ISU Gold Star Hall ceremony honors fallen World War I soldier from Hamburg

AMES, Iowa -- A Veterans Day observance at Iowa State University will honor four former students who served and died in military service -- one from each major conflict of the 20th century. Their names are engraved on the walls of the Gold Star Hall, the war memorial in the university's Memorial Union.

One was a soldier from Hamburg, John Hubert Woodward, who died in World War I. Woodward was the first serviceman from Hamburg to die in World War I. The community named Legion Post 156 for him.

Former students are eligible for name placement in Gold Star Hall if they graduated from or attended Iowa State full time for one or more semesters, and died while in military service in a war zone. The university recently discovered that Woodward's name had not been included in the original 1928 engraved list of World War I fallen soldiers who had attended Iowa State. As names become known, they are added to the wall and the soldiers are remembered in the Gold Star Hall Ceremony on Veterans Day.

Iowa State is able to memorialize Woodward this Veterans Day thanks to the help of his nephews, Bill and John Woodward of Hamburg, who shared family memorabilia.

John Hubert Woodward was born in 1892 to the farming family of John and Sarah Woodward. After graduating from high school, he attended a one-year dairy science program at Iowa State from the fall of 1911 to the spring of 1912. In 1915, he moved to nearby Sidney.

Woodward was drafted by the Army and reported for induction in Sidney on Feb. 24, 1918. He joined C Company of the 350th Infantry Regiment, constituted at Camp Dodge. In April, he was re-assigned to L Company of the 117th Infantry Regiment, a National Guard division primarily made up of men from Tennessee and the Carolinas. After completing basic training, Woodward arrived in France on May 11, 1918. Two months later, he was promoted to Private First Class.

On Sept. 27, Allied troops won one of the most important victories of the war when they broke through German fortifications at the Hindenburg Line. One of the most formidable battle lines known to history, the Hindenburg Line was built two years earlier by more than half a million German workers and Russian prisoners of war. It consisted of multiple layers of defense, including steel-reinforced concrete forts and blockhouses, an anti-tank ditch, barbed-wire barriers, another line of forts and blockhouse with machine guns and an intricate system of zigzag trenches. Because the German command believed the line was impregnable, they reduced the number of troops in the area. The Allied victory there hastened the war's end.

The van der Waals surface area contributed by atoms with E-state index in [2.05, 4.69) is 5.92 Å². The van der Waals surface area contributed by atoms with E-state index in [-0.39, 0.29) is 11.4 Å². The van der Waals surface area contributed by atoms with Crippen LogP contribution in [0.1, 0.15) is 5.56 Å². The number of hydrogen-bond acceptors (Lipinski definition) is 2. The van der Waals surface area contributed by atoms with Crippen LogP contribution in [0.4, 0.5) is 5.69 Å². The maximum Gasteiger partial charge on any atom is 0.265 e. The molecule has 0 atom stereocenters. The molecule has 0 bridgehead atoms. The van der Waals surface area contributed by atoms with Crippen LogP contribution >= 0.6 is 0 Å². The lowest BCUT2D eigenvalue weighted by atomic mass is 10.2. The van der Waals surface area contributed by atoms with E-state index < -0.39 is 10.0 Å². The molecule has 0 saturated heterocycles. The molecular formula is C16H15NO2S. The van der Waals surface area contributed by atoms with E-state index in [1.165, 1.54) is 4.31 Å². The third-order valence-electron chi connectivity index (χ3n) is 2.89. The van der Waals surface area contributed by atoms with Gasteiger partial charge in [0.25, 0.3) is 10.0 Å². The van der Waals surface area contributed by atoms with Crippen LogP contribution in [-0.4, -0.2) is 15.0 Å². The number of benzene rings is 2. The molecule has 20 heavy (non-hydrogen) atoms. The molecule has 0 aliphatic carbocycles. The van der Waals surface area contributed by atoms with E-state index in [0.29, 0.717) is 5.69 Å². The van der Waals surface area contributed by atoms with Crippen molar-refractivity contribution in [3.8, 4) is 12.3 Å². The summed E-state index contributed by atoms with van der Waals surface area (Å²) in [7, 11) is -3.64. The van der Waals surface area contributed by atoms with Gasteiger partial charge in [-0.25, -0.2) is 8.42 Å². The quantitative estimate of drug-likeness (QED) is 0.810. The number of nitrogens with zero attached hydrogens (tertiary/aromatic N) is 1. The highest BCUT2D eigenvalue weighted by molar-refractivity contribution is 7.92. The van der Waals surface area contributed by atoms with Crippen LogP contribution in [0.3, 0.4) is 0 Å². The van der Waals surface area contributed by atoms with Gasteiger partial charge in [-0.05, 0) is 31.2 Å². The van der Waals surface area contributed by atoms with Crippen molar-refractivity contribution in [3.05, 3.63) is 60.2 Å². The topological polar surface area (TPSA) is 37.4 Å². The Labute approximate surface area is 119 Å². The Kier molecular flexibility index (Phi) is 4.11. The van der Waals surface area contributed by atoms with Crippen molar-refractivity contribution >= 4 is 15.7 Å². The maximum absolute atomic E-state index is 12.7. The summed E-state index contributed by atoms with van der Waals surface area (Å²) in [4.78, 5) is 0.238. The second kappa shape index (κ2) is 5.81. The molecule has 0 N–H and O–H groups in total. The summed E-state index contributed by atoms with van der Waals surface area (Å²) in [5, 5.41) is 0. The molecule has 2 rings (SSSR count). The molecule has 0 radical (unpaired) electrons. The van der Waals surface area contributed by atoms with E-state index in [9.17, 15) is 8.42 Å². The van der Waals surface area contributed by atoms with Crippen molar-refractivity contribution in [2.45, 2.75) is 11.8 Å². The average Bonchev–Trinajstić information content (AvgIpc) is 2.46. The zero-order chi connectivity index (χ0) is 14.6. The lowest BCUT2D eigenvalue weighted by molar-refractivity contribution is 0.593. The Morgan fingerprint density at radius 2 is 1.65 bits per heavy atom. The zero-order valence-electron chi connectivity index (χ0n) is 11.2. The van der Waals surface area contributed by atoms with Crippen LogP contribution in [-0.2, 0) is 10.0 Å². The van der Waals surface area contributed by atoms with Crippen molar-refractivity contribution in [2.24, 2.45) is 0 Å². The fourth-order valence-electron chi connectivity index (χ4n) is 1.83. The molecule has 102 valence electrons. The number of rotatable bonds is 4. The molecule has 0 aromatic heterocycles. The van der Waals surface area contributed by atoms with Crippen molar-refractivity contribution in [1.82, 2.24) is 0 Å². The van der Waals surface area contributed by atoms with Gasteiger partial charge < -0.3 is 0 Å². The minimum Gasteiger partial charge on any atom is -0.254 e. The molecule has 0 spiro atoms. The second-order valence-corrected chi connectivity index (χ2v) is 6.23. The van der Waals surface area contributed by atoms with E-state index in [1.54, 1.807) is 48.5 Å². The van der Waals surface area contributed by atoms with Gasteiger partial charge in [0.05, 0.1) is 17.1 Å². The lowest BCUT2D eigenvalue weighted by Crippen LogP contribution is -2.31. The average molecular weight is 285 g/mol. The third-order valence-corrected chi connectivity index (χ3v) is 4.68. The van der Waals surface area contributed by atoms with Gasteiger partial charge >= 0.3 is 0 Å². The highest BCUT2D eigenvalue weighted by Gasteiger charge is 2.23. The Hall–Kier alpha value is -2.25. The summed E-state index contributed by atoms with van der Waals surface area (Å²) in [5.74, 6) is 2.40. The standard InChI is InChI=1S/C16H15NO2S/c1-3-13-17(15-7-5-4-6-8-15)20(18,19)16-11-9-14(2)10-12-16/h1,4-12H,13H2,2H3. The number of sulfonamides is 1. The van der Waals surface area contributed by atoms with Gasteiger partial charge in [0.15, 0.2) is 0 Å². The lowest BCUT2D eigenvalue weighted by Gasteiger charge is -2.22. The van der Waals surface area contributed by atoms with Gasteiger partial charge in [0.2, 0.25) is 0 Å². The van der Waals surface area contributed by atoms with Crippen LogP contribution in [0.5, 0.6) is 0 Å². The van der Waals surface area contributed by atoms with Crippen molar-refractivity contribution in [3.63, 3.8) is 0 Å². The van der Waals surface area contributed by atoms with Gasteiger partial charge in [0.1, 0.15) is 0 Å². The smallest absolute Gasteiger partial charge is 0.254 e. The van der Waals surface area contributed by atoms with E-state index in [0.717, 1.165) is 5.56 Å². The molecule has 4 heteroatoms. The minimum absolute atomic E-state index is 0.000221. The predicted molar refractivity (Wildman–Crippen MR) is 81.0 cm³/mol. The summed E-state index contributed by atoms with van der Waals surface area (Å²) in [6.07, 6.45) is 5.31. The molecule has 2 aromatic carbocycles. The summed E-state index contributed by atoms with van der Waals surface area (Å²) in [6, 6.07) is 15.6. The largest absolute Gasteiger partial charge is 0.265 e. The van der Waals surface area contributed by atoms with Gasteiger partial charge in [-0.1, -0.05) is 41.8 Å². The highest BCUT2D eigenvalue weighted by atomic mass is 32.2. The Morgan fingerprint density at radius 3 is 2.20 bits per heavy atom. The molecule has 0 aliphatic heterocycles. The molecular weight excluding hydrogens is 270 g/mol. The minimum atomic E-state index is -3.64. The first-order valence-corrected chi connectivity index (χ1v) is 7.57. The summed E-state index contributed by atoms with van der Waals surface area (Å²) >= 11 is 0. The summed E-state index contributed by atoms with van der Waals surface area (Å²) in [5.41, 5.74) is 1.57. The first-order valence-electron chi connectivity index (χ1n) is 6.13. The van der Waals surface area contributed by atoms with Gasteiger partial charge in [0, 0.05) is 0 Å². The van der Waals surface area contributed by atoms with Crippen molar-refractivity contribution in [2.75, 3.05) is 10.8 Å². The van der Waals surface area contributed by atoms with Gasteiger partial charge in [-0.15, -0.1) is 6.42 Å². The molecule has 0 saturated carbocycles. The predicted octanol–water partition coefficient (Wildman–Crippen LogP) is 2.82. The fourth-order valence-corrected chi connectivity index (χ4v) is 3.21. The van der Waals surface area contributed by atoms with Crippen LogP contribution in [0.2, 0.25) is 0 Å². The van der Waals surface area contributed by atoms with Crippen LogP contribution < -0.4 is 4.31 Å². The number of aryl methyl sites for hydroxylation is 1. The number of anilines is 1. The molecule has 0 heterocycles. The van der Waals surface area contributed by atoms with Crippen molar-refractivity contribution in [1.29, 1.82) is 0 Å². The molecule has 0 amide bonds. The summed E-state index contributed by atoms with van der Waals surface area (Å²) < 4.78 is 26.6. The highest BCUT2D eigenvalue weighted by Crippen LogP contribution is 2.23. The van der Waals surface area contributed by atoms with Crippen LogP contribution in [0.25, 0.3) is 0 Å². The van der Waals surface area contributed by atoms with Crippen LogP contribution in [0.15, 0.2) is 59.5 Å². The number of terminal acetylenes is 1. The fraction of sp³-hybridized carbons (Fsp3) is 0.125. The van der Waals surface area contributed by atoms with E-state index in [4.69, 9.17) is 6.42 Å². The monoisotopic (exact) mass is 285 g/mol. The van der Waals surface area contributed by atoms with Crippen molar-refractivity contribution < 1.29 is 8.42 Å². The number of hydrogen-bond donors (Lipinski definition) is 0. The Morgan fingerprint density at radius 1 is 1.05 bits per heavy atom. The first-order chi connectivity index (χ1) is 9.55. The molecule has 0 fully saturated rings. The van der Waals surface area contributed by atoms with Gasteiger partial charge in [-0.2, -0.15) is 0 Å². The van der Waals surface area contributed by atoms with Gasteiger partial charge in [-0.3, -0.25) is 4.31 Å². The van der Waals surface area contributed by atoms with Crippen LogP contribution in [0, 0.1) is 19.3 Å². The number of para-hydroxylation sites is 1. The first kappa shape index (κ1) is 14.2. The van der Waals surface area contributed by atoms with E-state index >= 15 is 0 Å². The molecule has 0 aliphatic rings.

Woodward's unit advanced through the now-broken German line on Oct. 1 and 2. The next day, Germany and Austria sent peace notes to President Woodrow Wilson requesting an armistice. At the same time, Woodward's unit prepared for an attack to realign the front. It is likely that Woodward lost his life during the advance on Oct. 6 near Ponchaux, France. The Armistice was signed just five weeks later.

Woodward was buried Oct. 10 at Sevier Cemetery and later moved to the American Somme Cemetery at Bony, France. Although the family was not able to bring his body back to Iowa, his mother visited his grave in France.

Kathy Svec, retired ISU Memorial Union marketing director, researches each person through local newspapers, genealogical and historical societies, yearbooks, phone directories and online resources to track down family members and piece together each soldier's life story.